Check out my life journals for kids - an interactive and creative way for your child to learn how to better navigate their emotions.
2. What would you like to do with me today?
So many times, my 8 yo asks me this question. I’ve observed that if I ask it first, his world lights up and he is SO excited that I thought of it first. Asking your kids questions they ask you, show that you identify WITH them and want to take the initiative.
Time spent together as a family is one of the most important things you can do as a parent. But make sure it's intentional. That means you don't check your phone, or do something YOU want to do.
Even if it's 15 minutes of intentional time doing something they love, it will mean the world to them. If you can't do 15 minutes of intentional time with your child daily, then I would suggest you move things around and find the time.
I don't say that in a judgemental way, but mentally caring for your child will always require time spent with them. It's just that simple.
Check out my post about what I did to help my debilitating PMS symptoms.
3. What happened today that made you smile or laugh, or ...
You fill in the blank. Asking your child these questions that will not end in a yes or no, will help them think about the answer, instead of quickly responding with a "NO."
When I ask my son this after school, he sometimes has an answer, but not always. The point is that you care. You care to know about his day. You care to know if they were treated unkindly. You care to know that they felt safe.
Your children need to know you care, even about the most minute, mundane, and sometimes ridiculous events of their adolescent life.
I think my son has now told me ten times that this girl at school has a crush on him. And every time he tells me, I am interested and ask more questions.
Having an emotionally healthy relationship with your children requires patience and the understanding that you sometimes hold their little heart in your hands. Be ever so careful with it.
4. What are you thankful or grateful for today?
Along with asking the questions that are good conversation starters, it's vital that you help them see the good things that happen in their life.
In western civilization, kids are unfortunately unaware of what they have, and VERY aware of what they don't have.
So how do we raise kids who are content, and grateful? Well, along with being grateful and content yourself as to model for them what that looks like, you can ask them for what they are thankful on a daily basis.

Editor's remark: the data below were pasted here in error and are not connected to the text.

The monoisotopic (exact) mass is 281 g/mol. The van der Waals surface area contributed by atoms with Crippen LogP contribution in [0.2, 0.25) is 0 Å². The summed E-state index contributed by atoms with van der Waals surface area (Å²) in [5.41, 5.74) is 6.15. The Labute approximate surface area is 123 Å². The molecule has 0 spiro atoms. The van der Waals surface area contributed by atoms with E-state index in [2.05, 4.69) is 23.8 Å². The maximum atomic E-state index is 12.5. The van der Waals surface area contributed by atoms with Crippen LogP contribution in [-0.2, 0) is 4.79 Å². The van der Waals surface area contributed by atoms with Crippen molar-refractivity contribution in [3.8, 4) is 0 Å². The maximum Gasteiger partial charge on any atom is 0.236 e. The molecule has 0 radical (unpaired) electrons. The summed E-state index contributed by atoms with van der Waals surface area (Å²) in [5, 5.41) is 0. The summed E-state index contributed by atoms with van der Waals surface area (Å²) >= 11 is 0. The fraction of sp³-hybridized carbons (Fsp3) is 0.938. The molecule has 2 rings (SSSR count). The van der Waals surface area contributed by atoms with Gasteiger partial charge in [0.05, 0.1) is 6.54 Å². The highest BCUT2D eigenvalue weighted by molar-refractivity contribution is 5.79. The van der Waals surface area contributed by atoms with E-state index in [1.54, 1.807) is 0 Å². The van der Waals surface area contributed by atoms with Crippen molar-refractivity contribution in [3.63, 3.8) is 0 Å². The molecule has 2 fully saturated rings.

For some reason in our family, the best communicative moments are at bedtime.
Our family believes in God, so this might looks different for you than it does for us. But we ask our son to think about three things he's grateful for, either from that day, or in general, and then we pray together and he tells God thanks for all those things.
We don't force him to pray, but rather encourage it. If he doesn't feel like praying, we leave it. We don't want him to pray because we want him to pray, but rather because he wants to — this nurtures his spiritual life, and helps him understand what a healthy relationship with God looks like.
We point him to the truth, but then let him make a choice.
5. Is there anything you want to tell us that might be hard to say?
We don’t usually ask this every day, but instead when he looks like he’s a bit down or sad about something.
We have created for our child a safe zone. In our conversations, we want our kids to know that we don't judge them, that we are always on their side, and we want the best for them.
Naturally, things will happen in your child's life that are surprising, unfortunate, or things you wished you could have changed for them. But the important thing is to create a space where they feel free to share those things.
Wouldn't you rather your child feel safe to share the bad stuff instead of hiding it from you? To do that, you have to give them grace. If they share with you something sensitive that was hard for them to say, then reward that, don't punish it.
By saying "that might be hard to say” you acknowledge that they might have a hard time saying it, and that's okay.
They need to know you are safe to share their deepest and darkest, without judgment, without condemnation.
As parents, we want to be the safe place our kids go to share their hearts, difficulties, and emotions. To nurture their heart's means to identify with them, and give them the freedom to fail.
Just as we aren't perfect individuals, they aren't either.
They don't need a hero to swoop in and save them from every difficult circumstance. They don't need a judge and jury to sentence them because of the mistakes they've made. They need a safe zone to be who they are, and a shepherd to guide them through the painful emotions or circumstances that might come their way.